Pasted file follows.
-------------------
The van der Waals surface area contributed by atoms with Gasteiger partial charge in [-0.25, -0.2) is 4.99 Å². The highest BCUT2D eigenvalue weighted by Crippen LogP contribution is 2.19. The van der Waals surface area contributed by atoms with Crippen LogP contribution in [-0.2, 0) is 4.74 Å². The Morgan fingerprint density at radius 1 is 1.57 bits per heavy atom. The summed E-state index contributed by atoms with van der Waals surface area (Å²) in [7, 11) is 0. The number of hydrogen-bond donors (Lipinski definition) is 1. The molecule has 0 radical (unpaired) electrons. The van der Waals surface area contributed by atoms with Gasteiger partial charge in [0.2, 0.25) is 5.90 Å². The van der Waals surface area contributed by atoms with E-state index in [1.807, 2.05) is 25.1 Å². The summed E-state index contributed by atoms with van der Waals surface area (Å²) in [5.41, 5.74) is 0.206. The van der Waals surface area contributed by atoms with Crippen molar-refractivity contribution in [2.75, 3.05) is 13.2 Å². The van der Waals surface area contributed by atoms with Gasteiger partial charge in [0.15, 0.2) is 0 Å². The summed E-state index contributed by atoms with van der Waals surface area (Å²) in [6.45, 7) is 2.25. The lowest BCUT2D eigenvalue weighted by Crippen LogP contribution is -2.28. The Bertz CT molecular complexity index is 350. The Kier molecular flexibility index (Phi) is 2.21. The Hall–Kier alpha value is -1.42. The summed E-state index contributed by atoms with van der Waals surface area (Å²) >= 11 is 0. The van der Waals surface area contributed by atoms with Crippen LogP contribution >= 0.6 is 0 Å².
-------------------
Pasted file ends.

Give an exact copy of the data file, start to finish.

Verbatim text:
The van der Waals surface area contributed by atoms with Gasteiger partial charge in [-0.25, -0.2) is 4.99 Å². The highest BCUT2D eigenvalue weighted by Crippen LogP contribution is 2.19. The van der Waals surface area contributed by atoms with Crippen LogP contribution in [-0.2, 0) is 4.74 Å². The Morgan fingerprint density at radius 1 is 1.57 bits per heavy atom. The summed E-state index contributed by atoms with van der Waals surface area (Å²) in [7, 11) is 0. The number of hydrogen-bond donors (Lipinski definition) is 1. The molecule has 0 radical (unpaired) electrons. The van der Waals surface area contributed by atoms with Gasteiger partial charge in [0.2, 0.25) is 5.90 Å². The van der Waals surface area contributed by atoms with E-state index in [1.807, 2.05) is 25.1 Å². The summed E-state index contributed by atoms with van der Waals surface area (Å²) in [5.41, 5.74) is 0.206. The van der Waals surface area contributed by atoms with Crippen molar-refractivity contribution in [2.75, 3.05) is 13.2 Å². The van der Waals surface area contributed by atoms with Gasteiger partial charge in [0.15, 0.2) is 0 Å². The summed E-state index contributed by atoms with van der Waals surface area (Å²) in [6.45, 7) is 2.25. The lowest BCUT2D eigenvalue weighted by Crippen LogP contribution is -2.28. The Bertz CT molecular complexity index is 350. The Kier molecular flexibility index (Phi) is 2.21. The Hall–Kier alpha value is -1.42. The summed E-state index contributed by atoms with van der Waals surface area (Å²) >= 11 is 0. The van der Waals surface area contributed by atoms with Crippen LogP contribution >= 0.6 is 0 Å².